Alicia Giménez Bartlett’s popular crime series, written in Spanish and organized around the exploits of Police Inspector Petra Delicado and Deputy Inspector Fermin Garzon, is arguably the most successful detective series published in Spain during the previous three decades. Nina L. Molinaro examines the tensions between the rhetoric of gender differences espoused by the woman detective and the orthodox ideology of the police procedural. She argues that even as the series incorporates gender differences into the crime series formula, it does so in order to correct women, naturalize men’s authority, sanction social hierarchies, and assuage collective anxieties. As Molinaro shows, with the exception of the protagonist, the women characters require constant surveillance and modification, often as a result of men’s supposedly intrinsic protectiveness or excessive sexuality. Men, by contrast, circulate more freely in the fictional world and are intrinsic to the political, psychological, and economic prosperity of their communities. Molinaro situates her discussion in Petra Delicado’s contemporary Spain of dog owners, Â¡Hola!, Russian cults, and gated communities.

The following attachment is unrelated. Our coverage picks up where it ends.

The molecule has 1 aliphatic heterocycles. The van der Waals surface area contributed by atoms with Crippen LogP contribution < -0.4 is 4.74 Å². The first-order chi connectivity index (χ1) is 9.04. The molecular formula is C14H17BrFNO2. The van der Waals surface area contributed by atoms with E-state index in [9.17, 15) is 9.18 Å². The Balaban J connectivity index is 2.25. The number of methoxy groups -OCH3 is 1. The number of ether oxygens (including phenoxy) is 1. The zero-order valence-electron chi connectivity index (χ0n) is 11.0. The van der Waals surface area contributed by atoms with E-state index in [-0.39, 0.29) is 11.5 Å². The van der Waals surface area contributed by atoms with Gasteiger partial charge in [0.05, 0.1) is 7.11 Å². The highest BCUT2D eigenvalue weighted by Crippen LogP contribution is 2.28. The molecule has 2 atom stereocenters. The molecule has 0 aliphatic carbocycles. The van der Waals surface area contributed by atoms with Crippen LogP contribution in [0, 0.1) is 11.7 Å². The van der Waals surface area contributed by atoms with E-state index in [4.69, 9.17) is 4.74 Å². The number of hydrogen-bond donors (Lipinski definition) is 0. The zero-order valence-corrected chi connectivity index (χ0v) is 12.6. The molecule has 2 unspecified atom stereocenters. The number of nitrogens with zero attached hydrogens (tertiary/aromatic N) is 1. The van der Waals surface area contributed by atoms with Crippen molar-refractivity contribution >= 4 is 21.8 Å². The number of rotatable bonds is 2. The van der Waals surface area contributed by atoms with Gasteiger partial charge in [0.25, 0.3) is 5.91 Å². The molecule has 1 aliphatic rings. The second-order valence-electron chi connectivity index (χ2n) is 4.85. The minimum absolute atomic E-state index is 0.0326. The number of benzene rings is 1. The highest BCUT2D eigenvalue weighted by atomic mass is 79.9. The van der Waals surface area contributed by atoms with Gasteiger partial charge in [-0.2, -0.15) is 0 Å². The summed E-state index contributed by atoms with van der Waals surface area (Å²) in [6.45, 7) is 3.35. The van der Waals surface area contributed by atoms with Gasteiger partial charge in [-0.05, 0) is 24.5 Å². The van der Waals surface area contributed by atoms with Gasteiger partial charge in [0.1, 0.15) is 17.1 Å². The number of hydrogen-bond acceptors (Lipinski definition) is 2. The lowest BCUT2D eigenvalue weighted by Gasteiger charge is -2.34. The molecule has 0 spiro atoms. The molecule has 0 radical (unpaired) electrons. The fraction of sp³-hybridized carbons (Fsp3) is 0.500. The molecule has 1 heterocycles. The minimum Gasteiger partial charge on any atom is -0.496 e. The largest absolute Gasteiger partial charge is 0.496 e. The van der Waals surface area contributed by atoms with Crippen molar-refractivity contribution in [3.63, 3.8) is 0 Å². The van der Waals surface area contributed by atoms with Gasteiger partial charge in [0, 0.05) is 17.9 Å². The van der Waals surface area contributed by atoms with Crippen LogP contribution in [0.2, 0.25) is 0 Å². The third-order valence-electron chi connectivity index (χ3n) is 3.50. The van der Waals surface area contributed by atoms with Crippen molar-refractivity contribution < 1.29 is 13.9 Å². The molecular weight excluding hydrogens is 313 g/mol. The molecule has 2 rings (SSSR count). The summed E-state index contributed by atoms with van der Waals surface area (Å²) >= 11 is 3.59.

Table of Contents
Table of Contents:
1 Detection and Correction in the Petra Delicado Series
2 Rationalizing Rape and Other Offenses in Ritos de muerte
3 Dogging Gender and Dia de perros
4 (Re)Solving Castration Anxiety in Mensajeros de la oscuridad
5 Criminal Images and Muertos de papel
6 Masquerading Mothers and Serpientes en el paraiso
7 Home, Homicide, and Un barco cargado de arroz
8 The Romance of Family Planning in Nido vacio
9 Afterword: El silencio de los claustros and Nadie quiere saber
Nina L. Molinaro is Associate Professor of Spanish in the Department of Spanish and Portuguese at the University of Colorado at Boulder, USA.
'Offering a comprehensive examination of Alicia Giménez Bartlett’s crime fiction, this thoroughly researched and accessibly written volume is an invaluable contribution to existing scholarship in the field of contemporary Peninsular literature.' Jacky Collins, Northumbria University, UK